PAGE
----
Mainstream Media Please Don’t Blame the Chief Saunders!
Here is the Toronto Police Academy. It's a Police Academy where are preparing the new recruits for law enforcement “To Serve & Protect” the public. Most of the courses revolve around what they call "Police brutality and extrajudicial executions." Who are the "Victims?" We have to ask that question. They are children, mothers and elderly people living in the slums of public housing. They are the poor people belong to the marginalized communities. They are social activists who are claiming for justice. They are starved mentally ill people who are and were abused and tortured by the system. They are the people of color and other minority groups. “They become the targets of those who learn their lessons at the Toronto Police Academy Nazi Gestapo”
By Edward KeenanColumnist
Fri., May 20, 2016
One year ago, police Chief Mark Saunders was sworn in. He was a bit of a wild-card pick — less-known than other candidates — but the one thing those who chose him emphasized is that he won the job because he’d bring about “transformative change.”
“Not only expressed desire to bring about change, but the ability to bring about that change,” Mayor and police board member John Tory said of the criteria that led to Saunders’ unanimous selection. He’s someone who “will be able to make change happen,” then police board chair Alok Mukherjee told CBC.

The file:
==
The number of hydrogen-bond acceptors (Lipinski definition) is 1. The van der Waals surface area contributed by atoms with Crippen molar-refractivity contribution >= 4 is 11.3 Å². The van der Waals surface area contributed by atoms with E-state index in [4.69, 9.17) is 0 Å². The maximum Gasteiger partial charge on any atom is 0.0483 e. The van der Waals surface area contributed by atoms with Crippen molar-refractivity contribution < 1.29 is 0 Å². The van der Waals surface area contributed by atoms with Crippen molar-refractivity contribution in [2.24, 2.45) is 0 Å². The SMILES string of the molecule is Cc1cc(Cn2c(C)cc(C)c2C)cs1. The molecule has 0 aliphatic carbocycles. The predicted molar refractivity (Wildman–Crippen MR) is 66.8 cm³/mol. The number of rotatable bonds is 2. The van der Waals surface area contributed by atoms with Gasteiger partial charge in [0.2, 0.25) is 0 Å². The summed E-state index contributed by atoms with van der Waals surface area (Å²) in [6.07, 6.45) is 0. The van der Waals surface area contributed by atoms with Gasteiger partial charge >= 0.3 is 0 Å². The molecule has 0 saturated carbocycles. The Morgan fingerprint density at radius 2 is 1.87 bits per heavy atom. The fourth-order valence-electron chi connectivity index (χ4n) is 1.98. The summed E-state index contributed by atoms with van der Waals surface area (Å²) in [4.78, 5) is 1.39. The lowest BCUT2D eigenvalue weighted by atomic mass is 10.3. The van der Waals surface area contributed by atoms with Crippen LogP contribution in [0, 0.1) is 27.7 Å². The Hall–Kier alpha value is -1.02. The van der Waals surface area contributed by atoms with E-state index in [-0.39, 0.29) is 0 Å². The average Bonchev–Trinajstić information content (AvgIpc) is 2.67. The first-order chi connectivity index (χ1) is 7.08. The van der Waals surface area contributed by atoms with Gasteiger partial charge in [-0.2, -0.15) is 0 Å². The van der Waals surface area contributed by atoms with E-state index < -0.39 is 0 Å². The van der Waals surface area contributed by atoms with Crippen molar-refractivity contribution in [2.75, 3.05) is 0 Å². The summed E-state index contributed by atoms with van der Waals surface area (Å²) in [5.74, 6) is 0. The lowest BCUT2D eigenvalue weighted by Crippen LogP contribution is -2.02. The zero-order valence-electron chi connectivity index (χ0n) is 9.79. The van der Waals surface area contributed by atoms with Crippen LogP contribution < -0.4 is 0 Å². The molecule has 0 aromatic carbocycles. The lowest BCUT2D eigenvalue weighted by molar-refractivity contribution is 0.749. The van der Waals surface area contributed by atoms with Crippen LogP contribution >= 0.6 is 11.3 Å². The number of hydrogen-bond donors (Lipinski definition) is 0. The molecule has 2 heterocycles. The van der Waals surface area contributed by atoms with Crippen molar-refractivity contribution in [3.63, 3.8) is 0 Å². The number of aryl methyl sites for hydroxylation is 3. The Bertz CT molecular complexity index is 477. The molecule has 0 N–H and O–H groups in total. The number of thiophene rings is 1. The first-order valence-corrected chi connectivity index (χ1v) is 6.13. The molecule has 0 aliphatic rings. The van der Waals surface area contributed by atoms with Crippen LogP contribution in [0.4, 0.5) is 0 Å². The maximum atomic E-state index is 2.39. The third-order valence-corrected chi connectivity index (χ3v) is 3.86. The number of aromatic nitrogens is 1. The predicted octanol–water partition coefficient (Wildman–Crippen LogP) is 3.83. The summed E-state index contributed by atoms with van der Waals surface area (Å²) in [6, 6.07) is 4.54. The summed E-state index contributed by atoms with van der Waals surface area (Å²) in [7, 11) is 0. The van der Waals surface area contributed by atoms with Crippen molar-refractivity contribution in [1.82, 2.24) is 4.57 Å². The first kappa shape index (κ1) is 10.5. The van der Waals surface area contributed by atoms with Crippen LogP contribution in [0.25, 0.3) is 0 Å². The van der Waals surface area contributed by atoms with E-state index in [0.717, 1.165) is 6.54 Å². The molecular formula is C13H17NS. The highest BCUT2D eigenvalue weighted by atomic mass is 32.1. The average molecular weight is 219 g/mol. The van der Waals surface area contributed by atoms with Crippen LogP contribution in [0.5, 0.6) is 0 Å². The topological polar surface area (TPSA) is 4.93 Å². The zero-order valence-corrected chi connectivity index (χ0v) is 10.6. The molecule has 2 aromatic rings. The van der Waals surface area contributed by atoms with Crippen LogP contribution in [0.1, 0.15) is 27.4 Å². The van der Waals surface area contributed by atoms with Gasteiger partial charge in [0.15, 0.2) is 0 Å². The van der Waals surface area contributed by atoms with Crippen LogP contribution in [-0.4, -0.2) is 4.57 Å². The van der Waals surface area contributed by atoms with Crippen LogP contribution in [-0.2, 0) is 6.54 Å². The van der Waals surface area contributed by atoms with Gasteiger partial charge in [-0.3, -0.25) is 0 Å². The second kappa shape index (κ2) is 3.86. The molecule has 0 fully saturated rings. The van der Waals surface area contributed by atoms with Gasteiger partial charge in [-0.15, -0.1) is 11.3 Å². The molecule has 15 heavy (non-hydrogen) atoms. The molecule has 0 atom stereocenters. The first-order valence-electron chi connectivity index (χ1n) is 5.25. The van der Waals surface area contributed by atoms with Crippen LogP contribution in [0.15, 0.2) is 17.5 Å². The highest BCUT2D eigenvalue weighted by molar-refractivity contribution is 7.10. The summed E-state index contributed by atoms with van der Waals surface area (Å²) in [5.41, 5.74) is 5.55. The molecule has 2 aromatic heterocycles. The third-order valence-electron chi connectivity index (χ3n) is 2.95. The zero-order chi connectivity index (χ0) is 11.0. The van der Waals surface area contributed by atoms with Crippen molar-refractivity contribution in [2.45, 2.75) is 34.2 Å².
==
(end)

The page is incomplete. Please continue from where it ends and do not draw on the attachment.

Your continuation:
“History teaches us that the greatest opportunities for change often come when the willingness and desire to change are matched by the urgency for change,” Saunders said, in just about the changiest speech you could ask for, at his swearing-in ceremony.
“The stakes are higher than ever before. But so are the opportunities to take bold steps. We have no excuses. We know what we have to do,” he said. “Waiting is not an option.”
Judging by the words of Saunders and those who chose him, the Toronto Police Service was about to see more change than a TTC farebox. Many were skeptical — after all, Peter Sloly was seen as the candidate for chief most likely to transform the force; lower-profile Saunders was thought to be favoured by the police union and to be less of a boat-rocker.
But Saunders had an answer to that skepticism in his speech: “Judge us by what we do. I’m interested in results,” he said. More information in the Toronto Star...